BDC Small Business Week is a national celebration of Canadian entrepreneurs and their contribution to Canada’s economy. Events held during the week bring together entrepreneurs—and prospective entrepreneurs—at conferences, workshops, luncheons and trade fairs across Canada. Throughout October we’ll be profiling a few of Red Deer’s business owners.
The Edgars farm with their daughter and son-in-law and the family’s farming roots go way back. “Farming is what all our ancestors on both Doug’s and my side have always done since immigrating to Canada,” she says. “Doug’s great grandparents originally homesteaded at Priddis before coming to Innisfail in 1907. My grandparents settled west of Penhold and east of Innisfail to farm and raise their children on food produced on their farms. Quite different than now, back then all the work was done by hand and there was a farm family on every quarter section of land. Thanks to the hard work and determination of our ancestors, we have the freedom and choice to select a fascinating and uncontrollable crop to grow like asparagus that does its own thing in spite of all the great management and education we put into it.”
“Weather rules everything we as farmers do!” says Elna Edgar of Edgar Farms, just west of Innisfail. After carefully nurturing that first acre for 5 years to bring it to full production and marketing direct to our customers at farmers markets, we decided to further our daring venture and plant more,” says Edgar.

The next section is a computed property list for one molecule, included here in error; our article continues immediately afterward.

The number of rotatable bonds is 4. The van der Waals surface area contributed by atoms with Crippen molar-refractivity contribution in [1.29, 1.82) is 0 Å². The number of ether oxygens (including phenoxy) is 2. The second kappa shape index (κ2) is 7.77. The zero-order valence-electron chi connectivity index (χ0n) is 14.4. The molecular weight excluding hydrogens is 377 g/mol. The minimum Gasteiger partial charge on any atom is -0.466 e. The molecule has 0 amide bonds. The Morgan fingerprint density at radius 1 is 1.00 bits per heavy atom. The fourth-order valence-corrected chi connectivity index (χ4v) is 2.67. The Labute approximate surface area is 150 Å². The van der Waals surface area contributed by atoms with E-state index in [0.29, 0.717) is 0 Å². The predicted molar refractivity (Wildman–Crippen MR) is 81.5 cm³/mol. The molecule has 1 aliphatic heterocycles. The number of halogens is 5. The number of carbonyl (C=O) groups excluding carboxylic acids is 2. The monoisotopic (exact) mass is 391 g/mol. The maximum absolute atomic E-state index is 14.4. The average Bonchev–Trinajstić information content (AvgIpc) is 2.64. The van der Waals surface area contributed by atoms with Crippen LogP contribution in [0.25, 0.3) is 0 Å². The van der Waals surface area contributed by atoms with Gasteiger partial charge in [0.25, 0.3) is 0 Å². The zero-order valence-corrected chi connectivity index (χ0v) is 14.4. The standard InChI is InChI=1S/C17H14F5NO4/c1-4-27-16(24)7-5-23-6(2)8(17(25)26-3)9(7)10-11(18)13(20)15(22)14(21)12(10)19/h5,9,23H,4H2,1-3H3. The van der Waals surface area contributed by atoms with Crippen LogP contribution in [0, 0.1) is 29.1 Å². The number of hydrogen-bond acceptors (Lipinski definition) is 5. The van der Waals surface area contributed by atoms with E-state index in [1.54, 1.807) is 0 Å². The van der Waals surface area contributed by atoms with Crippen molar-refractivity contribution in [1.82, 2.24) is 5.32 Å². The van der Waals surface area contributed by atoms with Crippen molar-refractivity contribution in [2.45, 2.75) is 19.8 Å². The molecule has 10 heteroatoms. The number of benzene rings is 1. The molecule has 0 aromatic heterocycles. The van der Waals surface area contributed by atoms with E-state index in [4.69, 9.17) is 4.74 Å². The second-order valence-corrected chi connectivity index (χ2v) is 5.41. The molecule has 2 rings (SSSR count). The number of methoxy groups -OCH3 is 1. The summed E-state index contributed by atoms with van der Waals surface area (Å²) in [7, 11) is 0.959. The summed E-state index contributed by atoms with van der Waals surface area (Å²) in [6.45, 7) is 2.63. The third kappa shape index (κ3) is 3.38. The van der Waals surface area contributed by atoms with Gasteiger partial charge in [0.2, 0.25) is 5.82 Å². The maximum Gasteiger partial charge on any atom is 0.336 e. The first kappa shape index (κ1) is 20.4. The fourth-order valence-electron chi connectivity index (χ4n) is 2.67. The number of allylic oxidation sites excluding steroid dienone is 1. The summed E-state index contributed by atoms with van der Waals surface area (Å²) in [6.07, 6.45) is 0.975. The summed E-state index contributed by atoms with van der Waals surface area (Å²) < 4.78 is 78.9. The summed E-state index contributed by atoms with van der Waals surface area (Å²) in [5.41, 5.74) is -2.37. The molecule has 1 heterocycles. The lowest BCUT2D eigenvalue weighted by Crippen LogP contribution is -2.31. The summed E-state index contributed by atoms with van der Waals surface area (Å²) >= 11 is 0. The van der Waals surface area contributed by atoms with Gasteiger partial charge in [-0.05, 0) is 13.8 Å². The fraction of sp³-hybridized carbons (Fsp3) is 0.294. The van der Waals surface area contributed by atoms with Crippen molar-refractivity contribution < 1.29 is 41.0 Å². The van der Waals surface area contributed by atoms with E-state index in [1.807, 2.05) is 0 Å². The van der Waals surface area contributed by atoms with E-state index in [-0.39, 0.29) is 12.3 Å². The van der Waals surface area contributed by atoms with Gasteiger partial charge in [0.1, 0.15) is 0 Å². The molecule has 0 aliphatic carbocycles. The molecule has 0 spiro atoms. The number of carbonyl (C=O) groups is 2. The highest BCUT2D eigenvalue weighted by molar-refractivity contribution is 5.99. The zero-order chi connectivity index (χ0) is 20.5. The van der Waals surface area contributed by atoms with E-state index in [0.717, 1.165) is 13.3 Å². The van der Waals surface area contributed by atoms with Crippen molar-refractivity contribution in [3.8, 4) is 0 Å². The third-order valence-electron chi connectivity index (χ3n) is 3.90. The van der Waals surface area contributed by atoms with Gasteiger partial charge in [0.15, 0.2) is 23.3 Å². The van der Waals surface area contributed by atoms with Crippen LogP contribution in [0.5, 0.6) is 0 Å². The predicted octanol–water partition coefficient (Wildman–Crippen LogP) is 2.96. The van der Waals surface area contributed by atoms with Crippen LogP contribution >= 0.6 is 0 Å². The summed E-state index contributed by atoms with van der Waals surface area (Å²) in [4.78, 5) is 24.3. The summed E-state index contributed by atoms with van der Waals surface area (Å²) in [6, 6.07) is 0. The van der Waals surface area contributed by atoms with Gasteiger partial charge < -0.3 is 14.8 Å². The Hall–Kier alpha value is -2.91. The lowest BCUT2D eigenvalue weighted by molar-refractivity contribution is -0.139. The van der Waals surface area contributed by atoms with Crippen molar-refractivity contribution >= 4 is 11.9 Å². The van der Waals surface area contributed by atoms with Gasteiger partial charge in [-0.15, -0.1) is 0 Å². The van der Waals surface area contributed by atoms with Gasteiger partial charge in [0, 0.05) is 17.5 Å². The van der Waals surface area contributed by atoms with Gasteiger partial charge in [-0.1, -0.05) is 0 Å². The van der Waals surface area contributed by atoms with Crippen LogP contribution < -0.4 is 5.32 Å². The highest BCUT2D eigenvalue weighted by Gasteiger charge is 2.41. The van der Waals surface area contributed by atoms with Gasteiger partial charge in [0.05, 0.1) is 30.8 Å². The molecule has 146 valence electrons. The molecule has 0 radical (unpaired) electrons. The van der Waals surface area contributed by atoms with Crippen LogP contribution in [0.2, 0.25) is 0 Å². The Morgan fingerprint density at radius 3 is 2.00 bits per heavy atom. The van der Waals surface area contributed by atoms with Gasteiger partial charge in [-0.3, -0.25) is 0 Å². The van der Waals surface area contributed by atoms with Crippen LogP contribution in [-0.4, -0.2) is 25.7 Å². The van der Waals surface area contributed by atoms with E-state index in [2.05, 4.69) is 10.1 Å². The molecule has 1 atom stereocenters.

Asparagus grown in our cool Alberta climate has an incredibly intense, amazingly sweet flavour unrivalled by any imported asparagus grown in a hot climate. Being a spring producing plant, the best yields are accomplished in a hotter climate than Central Alberta but our cool central Alberta nights slow the growth of the spears and the coolness converts starches into sweetness making for incredible flavour!
To this day the weather regularly throws curve balls at the farm, the worst being the 2014 hail storm that hit their 50 acres of asparagus plants in all its summer mature glory. The storm beat back the fronds so badly that they put all their energy reserves into new production and weakened the roots so badly that they had extremely poor production the following spring much to the disappointment of their customers.
Four years later they were back up and running with a new field finally being able to be picked for a full season ending the end of June. Historically the latest Edgar Farms have started picking is May 24 and the earliest is April 17, but no matter when they start, they always have to stop near the end of June.
During their annual Asparagus Festival they have loads of family friendly activities to hopefully teach children that farmers feed people and food comes from farms. There are fully narrated wagon rides to the fields to witness hand picking, many opportunities to taste, lots of shopping and tons of other activities.
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